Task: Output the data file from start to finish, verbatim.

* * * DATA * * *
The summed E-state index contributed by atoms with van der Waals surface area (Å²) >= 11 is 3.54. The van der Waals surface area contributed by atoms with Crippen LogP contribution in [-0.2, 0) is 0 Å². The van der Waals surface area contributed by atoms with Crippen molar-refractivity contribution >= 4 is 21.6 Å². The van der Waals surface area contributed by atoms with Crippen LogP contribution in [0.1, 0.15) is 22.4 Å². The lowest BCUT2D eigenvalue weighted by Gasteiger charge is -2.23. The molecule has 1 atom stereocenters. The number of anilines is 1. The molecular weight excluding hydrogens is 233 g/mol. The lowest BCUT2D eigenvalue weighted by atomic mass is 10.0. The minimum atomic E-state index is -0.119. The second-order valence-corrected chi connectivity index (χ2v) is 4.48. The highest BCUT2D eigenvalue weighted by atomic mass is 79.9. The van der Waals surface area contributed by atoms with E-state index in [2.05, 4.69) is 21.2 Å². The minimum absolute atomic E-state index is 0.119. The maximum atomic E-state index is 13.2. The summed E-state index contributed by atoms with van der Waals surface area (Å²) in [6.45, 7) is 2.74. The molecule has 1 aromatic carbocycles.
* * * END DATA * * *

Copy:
The summed E-state index contributed by atoms with van der Waals surface area (Å²) >= 11 is 3.54. The van der Waals surface area contributed by atoms with Crippen LogP contribution in [-0.2, 0) is 0 Å². The van der Waals surface area contributed by atoms with Crippen molar-refractivity contribution >= 4 is 21.6 Å². The van der Waals surface area contributed by atoms with Crippen LogP contribution in [0.1, 0.15) is 22.4 Å². The lowest BCUT2D eigenvalue weighted by Gasteiger charge is -2.23. The molecule has 1 atom stereocenters. The number of anilines is 1. The molecular weight excluding hydrogens is 233 g/mol. The lowest BCUT2D eigenvalue weighted by atomic mass is 10.0. The minimum atomic E-state index is -0.119. The second-order valence-corrected chi connectivity index (χ2v) is 4.48. The highest BCUT2D eigenvalue weighted by atomic mass is 79.9. The van der Waals surface area contributed by atoms with E-state index in [2.05, 4.69) is 21.2 Å². The minimum absolute atomic E-state index is 0.119. The maximum atomic E-state index is 13.2. The summed E-state index contributed by atoms with van der Waals surface area (Å²) in [6.45, 7) is 2.74. The molecule has 1 aromatic carbocycles.